I realized how much cowboy blood I have. I get a little restless.
Both of my grandparents fought in WWII; one in the Navy in the Pacific as an assistant medic, the other in the army in Europe in the Battle of the Bulge.
My great-grandfather fought in WWI for Germany and earned the Iron Cross, which is the equivalent of the Congressional Medal of Honor. One of my great grandparents was a Catholic and one was a Protestant—they married in Europe. They joined the Church of Jesus Christ of Latter-day Saints and when Hitler came into power and rising in 1933, they immigrated to America.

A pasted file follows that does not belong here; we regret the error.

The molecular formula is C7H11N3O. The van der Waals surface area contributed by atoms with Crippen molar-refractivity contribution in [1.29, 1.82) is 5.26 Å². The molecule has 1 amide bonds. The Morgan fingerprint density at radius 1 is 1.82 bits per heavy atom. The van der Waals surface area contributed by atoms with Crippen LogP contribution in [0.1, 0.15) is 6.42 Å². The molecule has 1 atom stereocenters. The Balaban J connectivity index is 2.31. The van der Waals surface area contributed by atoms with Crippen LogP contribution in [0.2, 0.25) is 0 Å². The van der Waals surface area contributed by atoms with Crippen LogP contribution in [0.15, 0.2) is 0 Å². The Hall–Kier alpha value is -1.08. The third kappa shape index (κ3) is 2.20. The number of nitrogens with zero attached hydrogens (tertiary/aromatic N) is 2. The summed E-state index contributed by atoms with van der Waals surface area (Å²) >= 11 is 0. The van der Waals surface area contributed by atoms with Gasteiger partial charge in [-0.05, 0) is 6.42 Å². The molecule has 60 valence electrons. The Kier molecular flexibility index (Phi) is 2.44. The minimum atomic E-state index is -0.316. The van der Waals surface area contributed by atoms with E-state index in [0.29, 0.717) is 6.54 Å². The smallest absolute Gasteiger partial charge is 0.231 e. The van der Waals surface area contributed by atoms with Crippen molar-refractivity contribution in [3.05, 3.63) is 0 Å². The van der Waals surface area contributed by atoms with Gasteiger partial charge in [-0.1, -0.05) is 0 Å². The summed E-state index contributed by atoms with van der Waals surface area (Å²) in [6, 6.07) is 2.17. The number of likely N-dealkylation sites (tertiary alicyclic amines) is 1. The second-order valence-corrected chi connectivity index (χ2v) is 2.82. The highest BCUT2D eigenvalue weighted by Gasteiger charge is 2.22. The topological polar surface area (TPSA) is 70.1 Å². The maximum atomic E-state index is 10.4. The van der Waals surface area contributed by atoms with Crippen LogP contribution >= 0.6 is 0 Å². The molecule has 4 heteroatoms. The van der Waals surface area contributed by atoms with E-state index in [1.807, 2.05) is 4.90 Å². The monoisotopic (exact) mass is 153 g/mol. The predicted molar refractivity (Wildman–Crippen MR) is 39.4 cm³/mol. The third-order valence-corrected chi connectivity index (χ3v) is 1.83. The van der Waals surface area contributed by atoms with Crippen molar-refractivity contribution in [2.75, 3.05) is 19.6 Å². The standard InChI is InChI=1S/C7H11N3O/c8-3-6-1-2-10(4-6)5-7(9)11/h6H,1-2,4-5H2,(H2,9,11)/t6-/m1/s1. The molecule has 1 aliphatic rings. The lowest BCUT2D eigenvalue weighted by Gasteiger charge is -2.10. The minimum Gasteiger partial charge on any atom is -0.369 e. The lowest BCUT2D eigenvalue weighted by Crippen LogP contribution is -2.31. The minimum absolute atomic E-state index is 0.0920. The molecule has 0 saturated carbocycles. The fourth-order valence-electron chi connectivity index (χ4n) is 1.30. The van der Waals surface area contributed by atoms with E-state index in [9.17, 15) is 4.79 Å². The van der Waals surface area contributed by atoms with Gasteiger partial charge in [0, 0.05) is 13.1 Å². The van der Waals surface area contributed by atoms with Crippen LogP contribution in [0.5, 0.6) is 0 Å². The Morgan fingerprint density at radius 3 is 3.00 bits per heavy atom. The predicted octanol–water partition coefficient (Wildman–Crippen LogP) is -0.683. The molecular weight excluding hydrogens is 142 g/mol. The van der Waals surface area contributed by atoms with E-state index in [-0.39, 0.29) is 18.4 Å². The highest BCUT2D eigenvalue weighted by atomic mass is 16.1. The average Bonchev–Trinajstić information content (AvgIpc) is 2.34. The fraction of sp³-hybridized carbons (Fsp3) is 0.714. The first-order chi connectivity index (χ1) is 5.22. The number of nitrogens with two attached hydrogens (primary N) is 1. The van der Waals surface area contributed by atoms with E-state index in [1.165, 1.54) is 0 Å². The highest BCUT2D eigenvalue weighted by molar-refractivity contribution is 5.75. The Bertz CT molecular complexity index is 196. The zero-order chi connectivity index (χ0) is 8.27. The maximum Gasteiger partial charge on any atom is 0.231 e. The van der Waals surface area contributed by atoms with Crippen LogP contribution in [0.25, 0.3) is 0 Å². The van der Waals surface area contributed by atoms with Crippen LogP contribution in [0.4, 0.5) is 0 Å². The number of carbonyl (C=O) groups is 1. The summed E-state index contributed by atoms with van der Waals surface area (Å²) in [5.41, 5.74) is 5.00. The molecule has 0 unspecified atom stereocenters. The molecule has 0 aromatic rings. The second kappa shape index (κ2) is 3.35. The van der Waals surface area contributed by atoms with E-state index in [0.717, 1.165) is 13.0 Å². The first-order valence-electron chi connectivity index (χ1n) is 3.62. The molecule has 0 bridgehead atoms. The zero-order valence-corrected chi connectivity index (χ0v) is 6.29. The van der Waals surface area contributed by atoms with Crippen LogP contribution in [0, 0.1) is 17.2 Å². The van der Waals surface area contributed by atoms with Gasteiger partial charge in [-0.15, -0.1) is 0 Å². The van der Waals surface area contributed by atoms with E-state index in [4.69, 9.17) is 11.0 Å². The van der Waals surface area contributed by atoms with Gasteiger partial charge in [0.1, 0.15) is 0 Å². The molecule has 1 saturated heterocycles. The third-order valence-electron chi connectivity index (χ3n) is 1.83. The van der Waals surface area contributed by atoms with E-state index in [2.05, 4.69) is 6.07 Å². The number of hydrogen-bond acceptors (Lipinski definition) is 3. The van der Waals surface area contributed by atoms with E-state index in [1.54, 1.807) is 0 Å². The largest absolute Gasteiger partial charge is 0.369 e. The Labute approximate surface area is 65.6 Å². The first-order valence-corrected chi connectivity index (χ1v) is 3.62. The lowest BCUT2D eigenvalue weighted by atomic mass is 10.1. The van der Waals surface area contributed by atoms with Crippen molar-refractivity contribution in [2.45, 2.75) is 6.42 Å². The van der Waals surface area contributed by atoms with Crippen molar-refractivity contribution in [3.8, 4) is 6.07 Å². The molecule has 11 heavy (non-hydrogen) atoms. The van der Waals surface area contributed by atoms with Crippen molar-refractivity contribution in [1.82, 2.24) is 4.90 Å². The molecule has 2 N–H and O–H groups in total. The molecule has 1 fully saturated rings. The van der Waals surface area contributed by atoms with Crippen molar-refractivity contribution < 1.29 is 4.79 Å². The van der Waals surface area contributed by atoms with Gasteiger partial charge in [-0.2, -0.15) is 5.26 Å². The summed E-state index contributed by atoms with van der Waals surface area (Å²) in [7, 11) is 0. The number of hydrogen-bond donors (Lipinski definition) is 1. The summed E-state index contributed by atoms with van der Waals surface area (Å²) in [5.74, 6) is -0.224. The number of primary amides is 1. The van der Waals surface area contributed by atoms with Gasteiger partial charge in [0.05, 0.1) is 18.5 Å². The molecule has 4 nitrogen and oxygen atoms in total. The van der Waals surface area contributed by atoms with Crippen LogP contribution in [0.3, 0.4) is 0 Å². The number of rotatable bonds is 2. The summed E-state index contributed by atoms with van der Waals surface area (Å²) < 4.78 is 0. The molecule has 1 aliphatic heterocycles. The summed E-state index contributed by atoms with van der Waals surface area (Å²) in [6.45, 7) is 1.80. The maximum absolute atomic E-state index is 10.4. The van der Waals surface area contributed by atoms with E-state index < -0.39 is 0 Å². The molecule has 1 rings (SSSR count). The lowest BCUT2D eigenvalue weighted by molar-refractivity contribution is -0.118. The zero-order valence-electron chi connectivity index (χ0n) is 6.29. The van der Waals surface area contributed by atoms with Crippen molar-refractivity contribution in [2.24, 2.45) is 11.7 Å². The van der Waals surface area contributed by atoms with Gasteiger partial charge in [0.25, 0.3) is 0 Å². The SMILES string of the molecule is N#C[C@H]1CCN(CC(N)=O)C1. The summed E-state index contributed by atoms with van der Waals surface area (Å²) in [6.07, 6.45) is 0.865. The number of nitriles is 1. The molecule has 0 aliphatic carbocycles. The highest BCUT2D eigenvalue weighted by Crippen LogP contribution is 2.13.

My ancestors are pioneers, figuratively and literally.
One of my ancestors was a body guard of Joseph Smith. He also worked on the Nauvoo temple—one of his journal entries looked like this: “Pushed a wheelbarrow 18 miles today.”
I’m sure we all have something in our blood we can be proud of. I know there’s the dirty and disgusting also. But I am choosing to find identity in the triumphs of my blood, my ancestors.
I don’t care about the failures when I feel the pride of victorious facts. They meant something to the people around them, or at least me.
Now it is to me, this Friday, to begin to do something that my grandchildren will find gratitude in. It will and must be something courageous, something worth living for.